As the SEP stated in 2002: “[T]he laws provide for state funding of political parties, both to prop up the flagging finances of the old parties and to give the authorities broad powers to pry into the affairs of new parties.”

Since the 1980s, successive governments have also made it increasingly difficult for working people to stand for parliament, by setting substantial election candidates’ deposits, which have increased in recent years to $2,000 for both the House of Representatives and the Senate.

For a party to nominate candidates for all House and Senate seats in a double dissolution election would cost $454,000. This favours existing parliamentary parties with corporate-funded apparatuses. The most recent political donations statistics show that the Coalition reported a combined $59 million in donations in 2019–20, and Labor more than $50 million. The majority came from corporate entities, including mining companies and banks, which often donated to both parties.

Several other anti-democratic measures are contained in the latest four bills, notably to bar parties from using names already employed by other parties, to increase jail terms for “interference with political liberty” (which could now be constituted by “obscene or discriminatory abuse” or “harassment”) and to shorten the period for pre-poll voting to a “maximum of 12 days.”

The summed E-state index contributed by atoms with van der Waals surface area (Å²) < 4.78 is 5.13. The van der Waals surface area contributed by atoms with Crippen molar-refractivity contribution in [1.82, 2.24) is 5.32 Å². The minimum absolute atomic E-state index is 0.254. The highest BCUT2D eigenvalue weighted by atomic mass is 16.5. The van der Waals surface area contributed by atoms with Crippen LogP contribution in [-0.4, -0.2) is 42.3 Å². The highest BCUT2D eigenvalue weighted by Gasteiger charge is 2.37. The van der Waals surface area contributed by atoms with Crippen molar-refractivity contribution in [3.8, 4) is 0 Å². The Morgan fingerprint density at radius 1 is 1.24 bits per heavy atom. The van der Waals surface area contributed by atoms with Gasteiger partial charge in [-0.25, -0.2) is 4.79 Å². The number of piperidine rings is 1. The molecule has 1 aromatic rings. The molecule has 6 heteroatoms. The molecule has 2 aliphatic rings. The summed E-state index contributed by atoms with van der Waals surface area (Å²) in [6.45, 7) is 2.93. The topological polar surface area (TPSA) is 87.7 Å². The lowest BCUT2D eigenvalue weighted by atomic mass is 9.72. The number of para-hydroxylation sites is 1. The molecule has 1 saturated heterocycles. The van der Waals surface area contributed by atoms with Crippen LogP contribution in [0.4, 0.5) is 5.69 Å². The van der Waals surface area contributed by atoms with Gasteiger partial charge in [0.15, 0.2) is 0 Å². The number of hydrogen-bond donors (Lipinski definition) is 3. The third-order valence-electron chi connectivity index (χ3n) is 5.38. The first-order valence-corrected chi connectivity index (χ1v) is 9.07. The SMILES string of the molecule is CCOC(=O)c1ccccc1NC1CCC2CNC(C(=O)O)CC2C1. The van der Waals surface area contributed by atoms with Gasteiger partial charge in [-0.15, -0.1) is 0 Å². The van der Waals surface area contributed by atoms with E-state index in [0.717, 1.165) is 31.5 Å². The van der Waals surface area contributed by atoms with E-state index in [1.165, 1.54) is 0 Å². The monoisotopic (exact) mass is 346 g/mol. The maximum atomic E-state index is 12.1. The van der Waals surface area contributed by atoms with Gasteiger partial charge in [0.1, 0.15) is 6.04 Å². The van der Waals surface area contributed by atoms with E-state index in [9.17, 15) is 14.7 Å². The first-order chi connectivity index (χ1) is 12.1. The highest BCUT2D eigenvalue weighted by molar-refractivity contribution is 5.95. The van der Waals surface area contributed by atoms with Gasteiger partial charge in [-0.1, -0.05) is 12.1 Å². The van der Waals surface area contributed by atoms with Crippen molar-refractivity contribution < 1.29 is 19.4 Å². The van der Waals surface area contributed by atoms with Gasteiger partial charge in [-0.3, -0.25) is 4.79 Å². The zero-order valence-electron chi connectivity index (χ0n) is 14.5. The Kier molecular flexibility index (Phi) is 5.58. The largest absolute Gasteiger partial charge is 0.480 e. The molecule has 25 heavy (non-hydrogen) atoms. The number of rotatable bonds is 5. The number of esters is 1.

The party name provisions could be applied against parties posturing as alternatives to the Coalition, such as the recently-registered “New Liberals,” but would establish a wider rule that could, for example, bar parties from having “socialist” in their name, if that word had been previously claimed by another formation.

These bills escalate a series of attacks on fundamental democratic rights over the past two decades. This includes the 2017–2018 nationalist witch hunt, backed by the political and media establishment and the High Court, to expel members of parliament who held or were possibly entitled to dual citizenship. As a result, because of Australia’s large-scale immigration since World War II, millions of people—perhaps half the population—are effectively disqualified from even standing for election.